Chemical and Biomolecular Engineering at Illinois

David Flaherty Research

Catalysis, surface science and materials synthesis

Flaherty Research Group

Dr. David W. Flaherty

We urgently need to develop “greener” alternatives for existing chemical processes; alternatives that produce less waste, use benign solvents, and are more energy efficient. As part of this goal, our group works to discover and understand catalytic processes that convert renewable feed stocks (e.g., biomass) and recalcitrant, heavy oil, into liquid energy carriers and chemicals. We also identify opportunities to replace potentially harmful and polluting chemical oxidizers in industry with cleaner and safer alternatives. Our solutions must be simple and involve a minimum number of operations, because we lose energy and resources at every intermediate step. To achieve these goals we develop highly selective catalysts that suppress undesirable products and improve the overall energy- and atom-efficiency.

Projects in our group address targeted sets chemistry, which we are motivated to study by the need to produce fuels and chemicals for our society in the most efficient and environmentally responsible way possible. We draw chemical connections between systematic changes in the physical properties of catalysts and their chemical reactivity by synthesizing and studying highly uniform materials. Each project in our group aligns with one or several of the following research themes.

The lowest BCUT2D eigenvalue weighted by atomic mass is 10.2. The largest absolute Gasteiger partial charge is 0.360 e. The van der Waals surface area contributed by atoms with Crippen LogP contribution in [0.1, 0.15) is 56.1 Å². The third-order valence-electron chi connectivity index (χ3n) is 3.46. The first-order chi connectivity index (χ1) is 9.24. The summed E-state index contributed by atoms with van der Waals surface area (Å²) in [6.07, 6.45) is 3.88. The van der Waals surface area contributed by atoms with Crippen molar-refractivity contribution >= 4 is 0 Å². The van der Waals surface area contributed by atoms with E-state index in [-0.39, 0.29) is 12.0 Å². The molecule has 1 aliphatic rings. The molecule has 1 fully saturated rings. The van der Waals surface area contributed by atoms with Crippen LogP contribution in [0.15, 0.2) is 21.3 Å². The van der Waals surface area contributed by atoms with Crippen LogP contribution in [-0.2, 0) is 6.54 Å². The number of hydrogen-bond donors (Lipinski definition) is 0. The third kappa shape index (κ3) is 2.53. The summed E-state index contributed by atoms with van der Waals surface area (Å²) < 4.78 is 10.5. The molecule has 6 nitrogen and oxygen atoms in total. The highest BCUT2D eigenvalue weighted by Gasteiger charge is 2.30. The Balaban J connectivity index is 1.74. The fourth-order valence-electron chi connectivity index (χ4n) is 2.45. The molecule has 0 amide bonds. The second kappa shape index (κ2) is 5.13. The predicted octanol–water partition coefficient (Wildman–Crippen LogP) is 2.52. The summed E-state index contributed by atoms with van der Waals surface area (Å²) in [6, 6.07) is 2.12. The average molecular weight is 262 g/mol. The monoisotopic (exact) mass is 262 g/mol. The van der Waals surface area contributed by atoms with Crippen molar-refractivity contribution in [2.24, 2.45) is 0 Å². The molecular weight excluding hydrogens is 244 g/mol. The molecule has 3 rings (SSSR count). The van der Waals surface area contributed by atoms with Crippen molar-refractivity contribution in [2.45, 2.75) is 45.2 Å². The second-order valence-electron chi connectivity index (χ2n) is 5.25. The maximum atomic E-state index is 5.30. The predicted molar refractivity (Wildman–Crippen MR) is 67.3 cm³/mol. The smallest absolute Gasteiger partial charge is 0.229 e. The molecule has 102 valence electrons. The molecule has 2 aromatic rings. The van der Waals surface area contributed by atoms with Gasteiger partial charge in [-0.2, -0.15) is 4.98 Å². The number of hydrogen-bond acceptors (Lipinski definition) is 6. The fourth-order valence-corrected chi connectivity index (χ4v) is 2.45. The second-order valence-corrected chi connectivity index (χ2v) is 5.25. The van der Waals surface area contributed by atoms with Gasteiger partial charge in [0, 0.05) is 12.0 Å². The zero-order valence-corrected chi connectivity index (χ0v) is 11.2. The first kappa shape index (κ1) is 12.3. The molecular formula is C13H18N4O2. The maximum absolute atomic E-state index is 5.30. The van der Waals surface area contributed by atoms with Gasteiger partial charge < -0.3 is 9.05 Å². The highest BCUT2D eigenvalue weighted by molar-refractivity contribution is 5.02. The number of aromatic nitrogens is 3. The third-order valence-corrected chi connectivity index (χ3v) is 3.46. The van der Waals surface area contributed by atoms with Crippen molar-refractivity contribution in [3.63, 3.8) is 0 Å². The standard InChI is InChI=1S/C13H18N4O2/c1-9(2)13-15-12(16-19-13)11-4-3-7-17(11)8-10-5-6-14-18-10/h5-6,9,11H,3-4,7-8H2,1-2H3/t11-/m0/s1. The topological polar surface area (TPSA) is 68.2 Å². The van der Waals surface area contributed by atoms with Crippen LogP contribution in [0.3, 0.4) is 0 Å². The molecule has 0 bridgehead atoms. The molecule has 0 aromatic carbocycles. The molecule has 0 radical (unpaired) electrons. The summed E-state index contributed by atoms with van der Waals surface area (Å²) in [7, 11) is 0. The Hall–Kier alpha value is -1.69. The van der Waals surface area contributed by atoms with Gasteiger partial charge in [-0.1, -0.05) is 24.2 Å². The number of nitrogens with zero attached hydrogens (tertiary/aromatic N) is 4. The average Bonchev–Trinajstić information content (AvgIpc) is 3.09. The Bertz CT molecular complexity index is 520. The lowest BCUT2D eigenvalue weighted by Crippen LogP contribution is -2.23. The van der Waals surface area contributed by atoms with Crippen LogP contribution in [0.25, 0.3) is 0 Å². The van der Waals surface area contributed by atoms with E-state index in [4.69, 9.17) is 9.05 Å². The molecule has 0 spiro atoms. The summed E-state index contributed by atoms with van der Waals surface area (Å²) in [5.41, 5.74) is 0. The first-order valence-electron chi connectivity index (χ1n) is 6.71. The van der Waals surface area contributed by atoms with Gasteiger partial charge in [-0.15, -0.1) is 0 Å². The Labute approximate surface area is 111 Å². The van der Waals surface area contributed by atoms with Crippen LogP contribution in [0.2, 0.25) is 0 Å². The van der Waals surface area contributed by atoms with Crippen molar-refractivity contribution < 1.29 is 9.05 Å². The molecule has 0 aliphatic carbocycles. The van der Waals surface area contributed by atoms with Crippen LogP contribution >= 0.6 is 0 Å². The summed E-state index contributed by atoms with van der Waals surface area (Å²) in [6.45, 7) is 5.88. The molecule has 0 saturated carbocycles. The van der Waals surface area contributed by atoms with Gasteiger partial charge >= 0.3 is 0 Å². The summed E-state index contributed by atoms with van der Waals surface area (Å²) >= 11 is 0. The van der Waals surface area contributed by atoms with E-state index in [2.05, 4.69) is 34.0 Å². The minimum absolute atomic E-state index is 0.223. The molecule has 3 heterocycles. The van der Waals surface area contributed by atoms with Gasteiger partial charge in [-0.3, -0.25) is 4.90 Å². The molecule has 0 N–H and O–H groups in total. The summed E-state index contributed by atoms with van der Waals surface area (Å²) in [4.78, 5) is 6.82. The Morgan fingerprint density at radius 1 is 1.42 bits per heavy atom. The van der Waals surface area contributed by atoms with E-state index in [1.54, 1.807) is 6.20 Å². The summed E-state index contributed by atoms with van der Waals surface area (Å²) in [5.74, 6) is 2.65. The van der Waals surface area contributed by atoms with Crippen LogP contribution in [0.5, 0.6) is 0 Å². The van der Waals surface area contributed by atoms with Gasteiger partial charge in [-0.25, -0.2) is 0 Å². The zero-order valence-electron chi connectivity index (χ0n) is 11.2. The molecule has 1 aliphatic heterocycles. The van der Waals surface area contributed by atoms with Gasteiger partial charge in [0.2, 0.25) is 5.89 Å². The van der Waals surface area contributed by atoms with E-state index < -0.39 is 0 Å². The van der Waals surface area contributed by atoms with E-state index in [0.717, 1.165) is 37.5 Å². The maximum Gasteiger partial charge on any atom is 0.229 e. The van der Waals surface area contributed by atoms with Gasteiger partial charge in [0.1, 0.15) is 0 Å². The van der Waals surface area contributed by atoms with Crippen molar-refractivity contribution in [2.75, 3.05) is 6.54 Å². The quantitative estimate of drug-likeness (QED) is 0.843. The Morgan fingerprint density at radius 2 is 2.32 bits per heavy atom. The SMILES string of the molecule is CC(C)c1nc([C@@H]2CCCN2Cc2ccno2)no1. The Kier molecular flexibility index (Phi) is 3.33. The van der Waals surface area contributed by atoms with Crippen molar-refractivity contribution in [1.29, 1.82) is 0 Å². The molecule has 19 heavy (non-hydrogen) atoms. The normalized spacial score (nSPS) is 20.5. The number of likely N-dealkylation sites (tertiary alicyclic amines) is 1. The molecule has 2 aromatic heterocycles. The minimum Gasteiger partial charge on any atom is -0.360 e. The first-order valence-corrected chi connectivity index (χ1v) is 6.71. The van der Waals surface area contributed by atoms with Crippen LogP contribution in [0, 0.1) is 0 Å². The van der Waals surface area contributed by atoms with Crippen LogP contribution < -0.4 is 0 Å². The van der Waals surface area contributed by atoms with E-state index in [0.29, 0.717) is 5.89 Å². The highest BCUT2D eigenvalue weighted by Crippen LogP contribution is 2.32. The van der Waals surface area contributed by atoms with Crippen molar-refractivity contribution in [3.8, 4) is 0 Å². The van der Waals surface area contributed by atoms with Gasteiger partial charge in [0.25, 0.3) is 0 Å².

Utilizing “new” feed stocks

We are repurposing old chemical reactions (e.g., aldol addition) for new applications including catalytically coupling small oxygenates from biomass fermentation into larger species suitable for use as diesel fuel or lubricants. By doing so, we are reducing the amount of petroleum needed to form these products. Our current challenge is to reduce the size of the reactors needed for this upgrading process and to minimize the amount of carbon loss from non-productive reaction pathways (e.g., esterification and decarbonylation).